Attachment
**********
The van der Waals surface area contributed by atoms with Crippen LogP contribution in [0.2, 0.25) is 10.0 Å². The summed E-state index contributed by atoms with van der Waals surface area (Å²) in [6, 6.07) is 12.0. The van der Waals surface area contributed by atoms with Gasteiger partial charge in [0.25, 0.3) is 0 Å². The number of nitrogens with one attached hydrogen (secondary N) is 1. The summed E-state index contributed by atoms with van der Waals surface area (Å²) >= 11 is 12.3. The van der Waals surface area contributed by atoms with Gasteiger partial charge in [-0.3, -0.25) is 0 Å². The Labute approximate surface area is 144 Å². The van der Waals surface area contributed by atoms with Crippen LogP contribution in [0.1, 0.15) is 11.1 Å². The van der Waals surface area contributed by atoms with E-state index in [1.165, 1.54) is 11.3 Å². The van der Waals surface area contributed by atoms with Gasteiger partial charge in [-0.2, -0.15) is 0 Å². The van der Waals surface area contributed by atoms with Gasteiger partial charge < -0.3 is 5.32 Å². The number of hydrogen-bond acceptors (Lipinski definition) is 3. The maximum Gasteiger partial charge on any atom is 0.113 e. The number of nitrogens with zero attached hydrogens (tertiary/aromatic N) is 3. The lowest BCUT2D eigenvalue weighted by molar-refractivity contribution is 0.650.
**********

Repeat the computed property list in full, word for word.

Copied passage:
The van der Waals surface area contributed by atoms with Crippen LogP contribution in [0.2, 0.25) is 10.0 Å². The summed E-state index contributed by atoms with van der Waals surface area (Å²) in [6, 6.07) is 12.0. The van der Waals surface area contributed by atoms with Gasteiger partial charge in [0.25, 0.3) is 0 Å². The number of nitrogens with one attached hydrogen (secondary N) is 1. The summed E-state index contributed by atoms with van der Waals surface area (Å²) >= 11 is 12.3. The van der Waals surface area contributed by atoms with Gasteiger partial charge in [-0.3, -0.25) is 0 Å². The Labute approximate surface area is 144 Å². The van der Waals surface area contributed by atoms with Crippen LogP contribution in [0.1, 0.15) is 11.1 Å². The van der Waals surface area contributed by atoms with E-state index in [1.165, 1.54) is 11.3 Å². The van der Waals surface area contributed by atoms with Gasteiger partial charge in [-0.2, -0.15) is 0 Å². The van der Waals surface area contributed by atoms with Gasteiger partial charge < -0.3 is 5.32 Å². The number of hydrogen-bond acceptors (Lipinski definition) is 3. The maximum Gasteiger partial charge on any atom is 0.113 e. The number of nitrogens with zero attached hydrogens (tertiary/aromatic N) is 3. The lowest BCUT2D eigenvalue weighted by molar-refractivity contribution is 0.650.